What she has achieved is not only inspirational, it is life-changing.

Way beyond the planks (did I mention she can now hold one for a minute?!), squats and the bicep curls, she is giving herself the gift of health, happiness and longevity. What could possibly be more important?” 

Lindsay’s Tips for Getting the Best from Exercise

  1. Make sure you warm up and cool down/stretch properly each time you exercise. This will take longer to make sure the body is properly prepared for the activity ahead and to avoid injury.
  2. If you find an exercise difficult or it causes discomfort, don’t push on through. Listen to your body and don’t be afraid to stop.
  3. Choose teachers who are ready to adapt where necessary and offer you alternative options. Teachers who are experienced with older people will know that there are common areas that can be restrictive eg stiff shoulders when trying to do an overhead tricep extension, or tightness in the front of the thigh preventing you from holding your foot when trying to do a standing stretch.
  4. Look out for teachers who focus on technique and good form. I have been in classes personally where I have not heard a single teaching point.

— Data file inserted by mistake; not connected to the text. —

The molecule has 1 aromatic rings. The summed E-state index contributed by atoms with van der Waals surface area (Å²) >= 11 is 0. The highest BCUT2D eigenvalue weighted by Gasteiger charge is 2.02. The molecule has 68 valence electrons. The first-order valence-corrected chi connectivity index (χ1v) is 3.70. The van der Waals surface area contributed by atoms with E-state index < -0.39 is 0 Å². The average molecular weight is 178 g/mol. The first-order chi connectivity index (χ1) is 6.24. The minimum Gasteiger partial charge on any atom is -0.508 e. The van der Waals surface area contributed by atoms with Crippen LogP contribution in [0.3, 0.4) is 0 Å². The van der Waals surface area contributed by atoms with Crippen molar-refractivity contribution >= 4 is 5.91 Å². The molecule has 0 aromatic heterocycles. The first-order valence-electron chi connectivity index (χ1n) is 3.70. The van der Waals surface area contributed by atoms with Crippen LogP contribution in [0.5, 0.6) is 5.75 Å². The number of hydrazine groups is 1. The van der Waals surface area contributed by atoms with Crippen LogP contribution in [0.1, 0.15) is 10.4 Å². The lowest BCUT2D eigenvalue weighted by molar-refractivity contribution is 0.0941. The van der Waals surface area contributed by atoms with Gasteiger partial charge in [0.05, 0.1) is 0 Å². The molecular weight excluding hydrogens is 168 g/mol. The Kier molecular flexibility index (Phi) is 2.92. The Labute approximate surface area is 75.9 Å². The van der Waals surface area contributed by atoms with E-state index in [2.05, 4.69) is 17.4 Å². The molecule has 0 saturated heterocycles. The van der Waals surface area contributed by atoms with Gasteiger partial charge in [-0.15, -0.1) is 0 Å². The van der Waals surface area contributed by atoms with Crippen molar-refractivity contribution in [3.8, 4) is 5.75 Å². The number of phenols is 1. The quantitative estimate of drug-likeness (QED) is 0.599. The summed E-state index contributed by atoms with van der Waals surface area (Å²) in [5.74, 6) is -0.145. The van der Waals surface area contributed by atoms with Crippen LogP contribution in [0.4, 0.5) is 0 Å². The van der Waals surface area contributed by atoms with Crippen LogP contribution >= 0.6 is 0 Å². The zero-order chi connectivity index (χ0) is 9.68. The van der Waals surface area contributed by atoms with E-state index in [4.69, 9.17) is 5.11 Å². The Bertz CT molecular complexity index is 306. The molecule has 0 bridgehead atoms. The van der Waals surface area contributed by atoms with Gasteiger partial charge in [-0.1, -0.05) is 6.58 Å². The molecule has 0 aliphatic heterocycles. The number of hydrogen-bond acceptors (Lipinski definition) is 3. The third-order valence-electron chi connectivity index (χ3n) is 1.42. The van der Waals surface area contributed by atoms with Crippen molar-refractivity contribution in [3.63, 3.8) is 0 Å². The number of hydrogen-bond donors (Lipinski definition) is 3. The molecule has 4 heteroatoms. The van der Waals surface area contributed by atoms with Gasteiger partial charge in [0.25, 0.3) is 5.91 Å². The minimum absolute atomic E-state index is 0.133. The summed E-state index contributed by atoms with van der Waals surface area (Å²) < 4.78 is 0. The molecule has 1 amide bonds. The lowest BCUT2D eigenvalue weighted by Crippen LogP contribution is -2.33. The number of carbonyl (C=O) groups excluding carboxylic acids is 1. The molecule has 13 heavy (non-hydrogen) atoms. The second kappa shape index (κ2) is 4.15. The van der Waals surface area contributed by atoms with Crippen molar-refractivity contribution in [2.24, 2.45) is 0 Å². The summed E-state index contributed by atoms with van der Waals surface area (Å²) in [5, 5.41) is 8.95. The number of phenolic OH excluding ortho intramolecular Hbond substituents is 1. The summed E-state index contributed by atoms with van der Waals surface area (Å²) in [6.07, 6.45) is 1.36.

5. Ideally in every case (but this is more challenging in a group exercise situation), the instructor should do a proper assessment of your current abilities and fitness levels right at the start and plan session accordingly, increasing the challenge very gradually.
  6. If you are working one to one, make sure the trainer understands your motivations and is prepared to create bespoke sessions to meet your brief.
  7.  Most important of all, choose something you enjoy. That way you’ll stick at it and reap the benefits!

I do hope that Lindsay’s account of working with me and her tips have inspired you to think about your own level of fitness and how you might improve it. I know that some of you will think ‘it’s ok for her but I can’t afford a personal trainer’. I acknowledge that it’s a choice not open to everyone but it really is the only way I can commit to include regular structured exercise into my busy schedule. The dates are in the diary and they are sacrosanct. I also try to walk everywhere and for two years I have used a small foldable exercise bike for 30 minutes at least 3-4 times a week. This neat little pink bike is on sale at Argos for £79.99 and it’s worth it’s weight in gold because I can have a great aerobic workout even when it’s cold, dark and raining cats and dogs. Do share your exercise experience with us, especially if you have had a similar ‘profound resistance’ to overcome like me. And in these scary and challenging times do look after yourself and keep washing those hands!

P.S. I will be taking part in a Q&A with British womenswear designer, Lalage Beaumont at her London boutique alongside Country Life’s Luxury Editor, Hetty Lintell, talking about clothes and makeup for special occasions. I will also be bringing our range of makeup and skincare for you all to try as well as goody bags for all who attend. Join me on Wednesday 25th March from 6pm - 8pm, see more information here.